Timing wise, those two retailers were on the hook after journalist Brian Krebs published separate reports that payment processors had traced unusual levels of fraud to both of those businesses. They had little choice but to own up -- and quickly.
Why not hold all breached businesses to a preset consumer-notification timeline? In fact, the ITRC's Casey Velasquez warned against that approach and said some breaches are more complex than others. "We have to weigh the right of people to know that their information has been breached and compromised with the good of knowing all of the information at once."
She also warned against trickling information out to affected consumers. "I'm not certain that it's better to tell people in chunks. If you say something like 'You must notify them within 24 hours,' and you aren't able to give them the full picture... that does more harm than good." Partially notified consumers have no way of knowing what, if any, actual risks they might face. Breach fatigue -- and subsequent inertia -- may also result.
The Target and Neiman Marcus breaches aside, the widespread paucity of particulars in notifications suggests that many breached businesses haven't invested in an IT infrastructure -- backed by rigorous security policies -- designed to help digital forensic investigators unpeel hack attacks. Take this week's disclosure by St. Joseph Health System that it suffered a security breach from Dec. 16 to Dec. 18. Officials said the breach may have exposed 405,000 past and current patients' records, as well as employee information. But digital forensic investigators hired by the hospital can't tell for sure.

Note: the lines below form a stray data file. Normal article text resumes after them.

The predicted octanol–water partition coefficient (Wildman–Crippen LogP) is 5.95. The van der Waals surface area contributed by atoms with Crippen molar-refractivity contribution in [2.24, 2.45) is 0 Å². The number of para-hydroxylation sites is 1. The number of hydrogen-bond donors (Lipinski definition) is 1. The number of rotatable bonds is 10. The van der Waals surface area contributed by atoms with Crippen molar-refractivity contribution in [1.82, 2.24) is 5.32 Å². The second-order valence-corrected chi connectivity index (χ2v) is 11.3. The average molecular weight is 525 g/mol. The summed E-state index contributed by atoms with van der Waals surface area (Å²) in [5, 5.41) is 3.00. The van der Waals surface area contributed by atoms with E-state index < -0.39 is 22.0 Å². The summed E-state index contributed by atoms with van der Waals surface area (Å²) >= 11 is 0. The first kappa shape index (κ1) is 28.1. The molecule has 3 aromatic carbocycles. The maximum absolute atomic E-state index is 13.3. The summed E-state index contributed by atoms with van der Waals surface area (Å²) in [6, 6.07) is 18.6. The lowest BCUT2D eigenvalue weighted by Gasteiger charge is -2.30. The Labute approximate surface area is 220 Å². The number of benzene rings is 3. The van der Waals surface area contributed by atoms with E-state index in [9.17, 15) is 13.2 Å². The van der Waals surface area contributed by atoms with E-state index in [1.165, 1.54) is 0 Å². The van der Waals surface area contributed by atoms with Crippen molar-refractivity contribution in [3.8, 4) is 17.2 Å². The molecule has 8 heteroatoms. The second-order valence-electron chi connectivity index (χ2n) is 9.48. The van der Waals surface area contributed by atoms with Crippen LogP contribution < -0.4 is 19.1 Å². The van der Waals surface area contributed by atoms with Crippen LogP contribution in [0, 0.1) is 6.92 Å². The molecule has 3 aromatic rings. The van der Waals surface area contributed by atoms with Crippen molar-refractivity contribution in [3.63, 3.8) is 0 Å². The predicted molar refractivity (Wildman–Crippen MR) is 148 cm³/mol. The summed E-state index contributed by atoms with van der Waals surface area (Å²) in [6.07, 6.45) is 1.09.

Incomplete breach notifications make a mockery of any notion of corporate responsibility, especially given the immense amount of wasted time and stress -- not to mention privacy violations -- facing consumers when a business loses their personal information or financial details. Why, then, are consumers left to clean up the mess?
If Congress wants retailers and other businesses that handle customer data to get serious about securing it, let's start by implementing a parking garage model, akin to how you take a ticket when you drive into the garage and then pay when you leave for the number of hours you parked. Lost your ticket? Then you pay the maximum amount.
Do the same for data breaches. If a business can't detail how it was breached or how many customer records, health records, or credit card accounts were stolen, then just presume every record has been compromised. Make it the responsibility of businesses and government agencies to prove otherwise. Maybe then more of them will begin taking data breach prevention seriously.